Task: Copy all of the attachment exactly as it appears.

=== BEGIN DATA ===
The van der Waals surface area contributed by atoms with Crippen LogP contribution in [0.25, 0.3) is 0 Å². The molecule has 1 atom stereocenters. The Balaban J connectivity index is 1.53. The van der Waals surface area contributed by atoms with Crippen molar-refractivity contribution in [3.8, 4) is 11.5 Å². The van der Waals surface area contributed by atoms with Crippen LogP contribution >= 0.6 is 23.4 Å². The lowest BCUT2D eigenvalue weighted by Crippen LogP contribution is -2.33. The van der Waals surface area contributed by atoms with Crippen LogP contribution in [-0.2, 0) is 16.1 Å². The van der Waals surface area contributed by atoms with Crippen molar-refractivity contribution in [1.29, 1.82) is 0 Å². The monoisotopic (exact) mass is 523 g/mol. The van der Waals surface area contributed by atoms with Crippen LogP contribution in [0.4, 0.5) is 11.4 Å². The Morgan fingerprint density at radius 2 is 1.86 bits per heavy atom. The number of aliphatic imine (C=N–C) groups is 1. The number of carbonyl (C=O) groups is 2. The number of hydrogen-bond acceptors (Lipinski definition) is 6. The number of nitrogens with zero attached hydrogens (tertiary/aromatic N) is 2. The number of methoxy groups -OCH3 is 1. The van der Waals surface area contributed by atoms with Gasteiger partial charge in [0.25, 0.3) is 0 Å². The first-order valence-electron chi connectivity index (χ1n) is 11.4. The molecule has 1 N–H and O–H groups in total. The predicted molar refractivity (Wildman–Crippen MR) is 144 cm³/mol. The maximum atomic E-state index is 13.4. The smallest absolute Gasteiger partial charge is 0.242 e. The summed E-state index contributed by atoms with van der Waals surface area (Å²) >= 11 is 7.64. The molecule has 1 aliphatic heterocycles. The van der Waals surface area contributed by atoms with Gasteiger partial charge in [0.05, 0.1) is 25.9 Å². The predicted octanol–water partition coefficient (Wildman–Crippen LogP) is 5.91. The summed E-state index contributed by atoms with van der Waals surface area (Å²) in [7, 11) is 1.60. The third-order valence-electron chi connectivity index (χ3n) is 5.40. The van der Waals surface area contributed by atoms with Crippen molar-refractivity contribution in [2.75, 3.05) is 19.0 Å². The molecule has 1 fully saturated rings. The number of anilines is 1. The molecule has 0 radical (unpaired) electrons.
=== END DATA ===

The van der Waals surface area contributed by atoms with Crippen LogP contribution in [0.25, 0.3) is 0 Å². The molecule has 1 atom stereocenters. The Balaban J connectivity index is 1.53. The van der Waals surface area contributed by atoms with Crippen molar-refractivity contribution in [3.8, 4) is 11.5 Å². The van der Waals surface area contributed by atoms with Crippen LogP contribution >= 0.6 is 23.4 Å². The lowest BCUT2D eigenvalue weighted by Crippen LogP contribution is -2.33. The van der Waals surface area contributed by atoms with Crippen LogP contribution in [-0.2, 0) is 16.1 Å². The van der Waals surface area contributed by atoms with Crippen molar-refractivity contribution in [1.29, 1.82) is 0 Å². The monoisotopic (exact) mass is 523 g/mol. The van der Waals surface area contributed by atoms with Crippen LogP contribution in [0.4, 0.5) is 11.4 Å². The Morgan fingerprint density at radius 2 is 1.86 bits per heavy atom. The number of aliphatic imine (C=N–C) groups is 1. The number of carbonyl (C=O) groups is 2. The number of hydrogen-bond acceptors (Lipinski definition) is 6. The number of nitrogens with zero attached hydrogens (tertiary/aromatic N) is 2. The number of methoxy groups -OCH3 is 1. The van der Waals surface area contributed by atoms with Gasteiger partial charge in [0.25, 0.3) is 0 Å². The first-order valence-electron chi connectivity index (χ1n) is 11.4. The molecule has 1 N–H and O–H groups in total. The predicted molar refractivity (Wildman–Crippen MR) is 144 cm³/mol. The maximum atomic E-state index is 13.4. The smallest absolute Gasteiger partial charge is 0.242 e. The summed E-state index contributed by atoms with van der Waals surface area (Å²) >= 11 is 7.64. The molecule has 1 aliphatic heterocycles. The van der Waals surface area contributed by atoms with Gasteiger partial charge in [0.05, 0.1) is 25.9 Å². The predicted octanol–water partition coefficient (Wildman–Crippen LogP) is 5.91. The summed E-state index contributed by atoms with van der Waals surface area (Å²) in [7, 11) is 1.60. The third-order valence-electron chi connectivity index (χ3n) is 5.40. The van der Waals surface area contributed by atoms with Crippen molar-refractivity contribution in [2.75, 3.05) is 19.0 Å². The molecule has 1 fully saturated rings. The number of anilines is 1. The molecule has 0 radical (unpaired) electrons.